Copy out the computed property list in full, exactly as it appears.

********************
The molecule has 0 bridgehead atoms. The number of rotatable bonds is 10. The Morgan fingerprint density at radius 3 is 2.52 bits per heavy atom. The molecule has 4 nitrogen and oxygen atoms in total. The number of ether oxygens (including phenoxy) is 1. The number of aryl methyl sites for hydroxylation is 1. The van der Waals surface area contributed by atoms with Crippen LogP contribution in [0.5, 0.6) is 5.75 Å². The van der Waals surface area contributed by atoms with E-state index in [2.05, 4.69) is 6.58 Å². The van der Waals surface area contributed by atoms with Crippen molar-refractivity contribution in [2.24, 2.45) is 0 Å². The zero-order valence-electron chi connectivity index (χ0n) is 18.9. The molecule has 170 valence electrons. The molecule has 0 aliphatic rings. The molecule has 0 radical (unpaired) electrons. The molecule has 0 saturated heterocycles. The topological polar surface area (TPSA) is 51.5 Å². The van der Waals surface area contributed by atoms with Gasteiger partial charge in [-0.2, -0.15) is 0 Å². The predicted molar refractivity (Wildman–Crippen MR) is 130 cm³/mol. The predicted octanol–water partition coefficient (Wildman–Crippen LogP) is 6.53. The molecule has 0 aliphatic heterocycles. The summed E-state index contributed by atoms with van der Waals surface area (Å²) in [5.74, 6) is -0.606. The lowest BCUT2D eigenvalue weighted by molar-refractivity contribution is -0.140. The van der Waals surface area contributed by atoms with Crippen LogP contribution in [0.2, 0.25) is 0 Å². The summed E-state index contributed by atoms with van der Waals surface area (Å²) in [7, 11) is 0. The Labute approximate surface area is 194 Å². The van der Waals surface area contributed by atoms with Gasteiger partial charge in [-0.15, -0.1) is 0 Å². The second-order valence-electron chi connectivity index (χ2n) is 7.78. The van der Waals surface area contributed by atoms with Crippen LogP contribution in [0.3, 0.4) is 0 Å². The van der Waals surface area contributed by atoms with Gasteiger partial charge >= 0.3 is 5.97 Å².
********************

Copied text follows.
The molecule has 0 bridgehead atoms. The number of rotatable bonds is 10. The Morgan fingerprint density at radius 3 is 2.52 bits per heavy atom. The molecule has 4 nitrogen and oxygen atoms in total. The number of ether oxygens (including phenoxy) is 1. The number of aryl methyl sites for hydroxylation is 1. The van der Waals surface area contributed by atoms with Crippen LogP contribution in [0.5, 0.6) is 5.75 Å². The van der Waals surface area contributed by atoms with E-state index in [2.05, 4.69) is 6.58 Å². The van der Waals surface area contributed by atoms with Crippen molar-refractivity contribution in [2.24, 2.45) is 0 Å². The zero-order valence-electron chi connectivity index (χ0n) is 18.9. The molecule has 170 valence electrons. The molecule has 0 aliphatic rings. The molecule has 0 radical (unpaired) electrons. The molecule has 0 saturated heterocycles. The topological polar surface area (TPSA) is 51.5 Å². The van der Waals surface area contributed by atoms with Gasteiger partial charge in [-0.2, -0.15) is 0 Å². The predicted molar refractivity (Wildman–Crippen MR) is 130 cm³/mol. The predicted octanol–water partition coefficient (Wildman–Crippen LogP) is 6.53. The molecule has 0 aliphatic heterocycles. The summed E-state index contributed by atoms with van der Waals surface area (Å²) in [5.74, 6) is -0.606. The lowest BCUT2D eigenvalue weighted by molar-refractivity contribution is -0.140. The van der Waals surface area contributed by atoms with Crippen LogP contribution in [0.2, 0.25) is 0 Å². The summed E-state index contributed by atoms with van der Waals surface area (Å²) in [7, 11) is 0. The Labute approximate surface area is 194 Å². The van der Waals surface area contributed by atoms with Gasteiger partial charge in [-0.15, -0.1) is 0 Å². The second-order valence-electron chi connectivity index (χ2n) is 7.78. The van der Waals surface area contributed by atoms with Crippen LogP contribution in [0.3, 0.4) is 0 Å². The van der Waals surface area contributed by atoms with Gasteiger partial charge >= 0.3 is 5.97 Å².